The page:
Celestial Objects for Common Telescopes
Thomas William Webb (1807-1885) was an Oxford-educated English clergyman whose deep interest in astronomy and accompanying field observations eventually led to the publication of his Celestial Objects for Common Telescopes in 1859. An attempt 'to furnish the possessors of ordinary telescopes with plain directions for their use, and a list of objects for their advantageous employment', the book was popular with amateur stargazers for many decades to follow. Underlying Webb's celestial field guide and directions on telescope use was a deep conviction that the heavens pointed observers 'to the most impressive thoughts of the littleness of man, and of the unspeakable greatness and glory of the Creator'. A classic and well-loved work by a passionate practitioner, the monograph remains an important landmark in the history of astronomy, as well as a tool for use by amateurs and professionals alike.
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The Instrument and the Observer
The Mode or Observation
The Solar System
Uranus and Neptune
Double Stars Clusters and Nebula
Scutum see Clyfeus Sobiesmi Serpens
Taurus Poniatowsk ii
Ursa Major 239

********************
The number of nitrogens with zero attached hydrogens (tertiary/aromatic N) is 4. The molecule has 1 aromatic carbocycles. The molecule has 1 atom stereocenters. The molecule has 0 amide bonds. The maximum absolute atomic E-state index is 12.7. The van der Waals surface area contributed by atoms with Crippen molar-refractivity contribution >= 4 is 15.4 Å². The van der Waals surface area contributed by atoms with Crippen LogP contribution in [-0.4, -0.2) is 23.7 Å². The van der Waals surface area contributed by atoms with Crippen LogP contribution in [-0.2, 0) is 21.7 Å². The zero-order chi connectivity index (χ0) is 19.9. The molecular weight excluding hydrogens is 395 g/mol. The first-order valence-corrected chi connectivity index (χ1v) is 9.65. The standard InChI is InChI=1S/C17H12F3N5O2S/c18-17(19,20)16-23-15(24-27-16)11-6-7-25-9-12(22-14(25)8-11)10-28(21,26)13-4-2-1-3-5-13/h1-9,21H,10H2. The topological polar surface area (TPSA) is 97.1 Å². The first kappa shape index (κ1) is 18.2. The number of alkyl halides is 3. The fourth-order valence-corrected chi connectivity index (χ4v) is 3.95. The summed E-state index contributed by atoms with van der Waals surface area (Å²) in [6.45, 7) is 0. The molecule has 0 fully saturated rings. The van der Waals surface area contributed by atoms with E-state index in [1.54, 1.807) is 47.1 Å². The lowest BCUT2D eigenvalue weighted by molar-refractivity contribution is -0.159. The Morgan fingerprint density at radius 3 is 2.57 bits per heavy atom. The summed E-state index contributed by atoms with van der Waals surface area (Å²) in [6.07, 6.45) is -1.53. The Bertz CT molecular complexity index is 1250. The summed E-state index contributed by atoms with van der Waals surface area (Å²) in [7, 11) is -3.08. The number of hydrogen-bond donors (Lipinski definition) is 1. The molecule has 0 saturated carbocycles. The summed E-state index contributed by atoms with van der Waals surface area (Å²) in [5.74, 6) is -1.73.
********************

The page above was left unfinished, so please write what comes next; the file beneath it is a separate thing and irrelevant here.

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appearance astronomers atmosphere averted vision beautiful Beer and Madler binary bluish bright brighter brilliant Cassini centre cloud cluster colour comet common proper motion common telescopes conspicuous constellation Cor Caroli craters curious Dawes deep Dembowski disc distance Donati's Comet Dorpat Double Stars dusky Earth eye-piece faint feet achromatic Galaxy globe Gruithuisen heavens Herschel Iapetus inches aperture instruments interior irregular Jupiter larger Lassell libration light lilac limb low power low-power field luminous lunar magnifying meridian minute stars Moon mountains naked eye nearly nebula night noticed nucleus object object-glass orange orbit pair pale blue pale grey pale white pale yellow penumbra perceived planet planetary planetary nebula probably reflector region remarkable ring rotation satellite Schroter Schwabe Secchi seen shadow shew side smaller smalt blue solar solar eclipses sometimes speculum streaks surface variable variable stars Venus violet visible to naked xixh yellowish